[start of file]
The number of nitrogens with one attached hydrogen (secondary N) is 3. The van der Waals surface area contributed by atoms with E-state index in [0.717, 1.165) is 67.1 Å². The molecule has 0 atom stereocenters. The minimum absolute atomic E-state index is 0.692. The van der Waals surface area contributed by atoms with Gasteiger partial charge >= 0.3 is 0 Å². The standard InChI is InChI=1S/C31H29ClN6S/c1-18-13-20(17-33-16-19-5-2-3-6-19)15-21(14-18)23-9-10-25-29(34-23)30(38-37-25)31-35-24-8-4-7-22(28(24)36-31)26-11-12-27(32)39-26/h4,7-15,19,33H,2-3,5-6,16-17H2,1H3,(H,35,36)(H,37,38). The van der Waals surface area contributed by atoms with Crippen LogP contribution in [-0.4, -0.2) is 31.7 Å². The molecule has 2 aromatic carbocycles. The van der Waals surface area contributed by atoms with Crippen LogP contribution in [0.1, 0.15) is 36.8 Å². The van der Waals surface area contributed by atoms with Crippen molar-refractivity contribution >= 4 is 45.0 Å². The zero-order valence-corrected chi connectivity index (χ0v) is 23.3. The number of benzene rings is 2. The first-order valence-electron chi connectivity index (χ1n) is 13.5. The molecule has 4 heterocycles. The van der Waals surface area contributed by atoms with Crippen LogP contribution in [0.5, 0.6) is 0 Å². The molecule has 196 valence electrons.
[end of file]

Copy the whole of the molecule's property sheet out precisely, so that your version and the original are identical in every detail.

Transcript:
The number of nitrogens with one attached hydrogen (secondary N) is 3. The van der Waals surface area contributed by atoms with E-state index in [0.717, 1.165) is 67.1 Å². The molecule has 0 atom stereocenters. The minimum absolute atomic E-state index is 0.692. The van der Waals surface area contributed by atoms with Gasteiger partial charge >= 0.3 is 0 Å². The standard InChI is InChI=1S/C31H29ClN6S/c1-18-13-20(17-33-16-19-5-2-3-6-19)15-21(14-18)23-9-10-25-29(34-23)30(38-37-25)31-35-24-8-4-7-22(28(24)36-31)26-11-12-27(32)39-26/h4,7-15,19,33H,2-3,5-6,16-17H2,1H3,(H,35,36)(H,37,38). The van der Waals surface area contributed by atoms with Crippen LogP contribution in [-0.4, -0.2) is 31.7 Å². The molecule has 2 aromatic carbocycles. The van der Waals surface area contributed by atoms with Crippen LogP contribution in [0.1, 0.15) is 36.8 Å². The van der Waals surface area contributed by atoms with Crippen molar-refractivity contribution >= 4 is 45.0 Å². The zero-order valence-corrected chi connectivity index (χ0v) is 23.3. The number of benzene rings is 2. The first-order valence-electron chi connectivity index (χ1n) is 13.5. The molecule has 4 heterocycles. The van der Waals surface area contributed by atoms with Crippen LogP contribution in [0.5, 0.6) is 0 Å². The molecule has 196 valence electrons.